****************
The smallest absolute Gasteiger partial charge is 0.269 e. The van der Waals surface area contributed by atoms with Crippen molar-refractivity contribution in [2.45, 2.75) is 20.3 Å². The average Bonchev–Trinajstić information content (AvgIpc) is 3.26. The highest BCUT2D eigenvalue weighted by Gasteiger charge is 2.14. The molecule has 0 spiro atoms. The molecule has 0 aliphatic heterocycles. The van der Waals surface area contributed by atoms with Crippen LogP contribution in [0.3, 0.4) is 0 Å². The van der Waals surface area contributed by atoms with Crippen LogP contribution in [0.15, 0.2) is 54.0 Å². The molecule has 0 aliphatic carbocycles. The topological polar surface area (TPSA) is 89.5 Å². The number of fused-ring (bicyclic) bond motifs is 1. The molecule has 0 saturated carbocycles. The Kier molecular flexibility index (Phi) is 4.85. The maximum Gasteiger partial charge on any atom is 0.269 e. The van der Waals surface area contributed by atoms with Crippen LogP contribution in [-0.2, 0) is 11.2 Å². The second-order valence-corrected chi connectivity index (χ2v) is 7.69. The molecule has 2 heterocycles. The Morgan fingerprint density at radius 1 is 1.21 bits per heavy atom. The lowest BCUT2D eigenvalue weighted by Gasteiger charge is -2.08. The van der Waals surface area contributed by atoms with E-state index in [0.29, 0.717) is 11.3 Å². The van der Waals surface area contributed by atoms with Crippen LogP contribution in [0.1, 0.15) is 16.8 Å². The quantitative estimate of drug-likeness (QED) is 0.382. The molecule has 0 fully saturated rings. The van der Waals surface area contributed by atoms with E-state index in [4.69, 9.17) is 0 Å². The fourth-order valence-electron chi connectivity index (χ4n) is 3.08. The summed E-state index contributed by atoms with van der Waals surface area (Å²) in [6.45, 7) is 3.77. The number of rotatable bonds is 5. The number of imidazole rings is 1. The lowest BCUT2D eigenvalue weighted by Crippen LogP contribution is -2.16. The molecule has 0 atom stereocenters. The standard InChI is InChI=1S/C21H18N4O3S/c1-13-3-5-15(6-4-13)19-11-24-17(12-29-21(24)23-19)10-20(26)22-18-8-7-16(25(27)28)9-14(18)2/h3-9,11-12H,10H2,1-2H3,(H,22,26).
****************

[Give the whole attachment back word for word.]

The smallest absolute Gasteiger partial charge is 0.269 e. The van der Waals surface area contributed by atoms with Crippen molar-refractivity contribution in [2.45, 2.75) is 20.3 Å². The average Bonchev–Trinajstić information content (AvgIpc) is 3.26. The highest BCUT2D eigenvalue weighted by Gasteiger charge is 2.14. The molecule has 0 spiro atoms. The molecule has 0 aliphatic heterocycles. The van der Waals surface area contributed by atoms with Crippen LogP contribution in [0.3, 0.4) is 0 Å². The van der Waals surface area contributed by atoms with Crippen LogP contribution in [0.15, 0.2) is 54.0 Å². The molecule has 0 aliphatic carbocycles. The topological polar surface area (TPSA) is 89.5 Å². The number of fused-ring (bicyclic) bond motifs is 1. The molecule has 0 saturated carbocycles. The Kier molecular flexibility index (Phi) is 4.85. The maximum Gasteiger partial charge on any atom is 0.269 e. The van der Waals surface area contributed by atoms with Crippen LogP contribution in [-0.2, 0) is 11.2 Å². The second-order valence-corrected chi connectivity index (χ2v) is 7.69. The molecule has 2 heterocycles. The Morgan fingerprint density at radius 1 is 1.21 bits per heavy atom. The lowest BCUT2D eigenvalue weighted by Gasteiger charge is -2.08. The van der Waals surface area contributed by atoms with E-state index in [0.29, 0.717) is 11.3 Å². The van der Waals surface area contributed by atoms with Crippen LogP contribution in [0.1, 0.15) is 16.8 Å². The quantitative estimate of drug-likeness (QED) is 0.382. The molecule has 0 fully saturated rings. The van der Waals surface area contributed by atoms with E-state index in [4.69, 9.17) is 0 Å². The fourth-order valence-electron chi connectivity index (χ4n) is 3.08. The summed E-state index contributed by atoms with van der Waals surface area (Å²) in [6.45, 7) is 3.77. The number of rotatable bonds is 5. The number of imidazole rings is 1. The lowest BCUT2D eigenvalue weighted by Crippen LogP contribution is -2.16. The molecule has 0 atom stereocenters. The standard InChI is InChI=1S/C21H18N4O3S/c1-13-3-5-15(6-4-13)19-11-24-17(12-29-21(24)23-19)10-20(26)22-18-8-7-16(25(27)28)9-14(18)2/h3-9,11-12H,10H2,1-2H3,(H,22,26).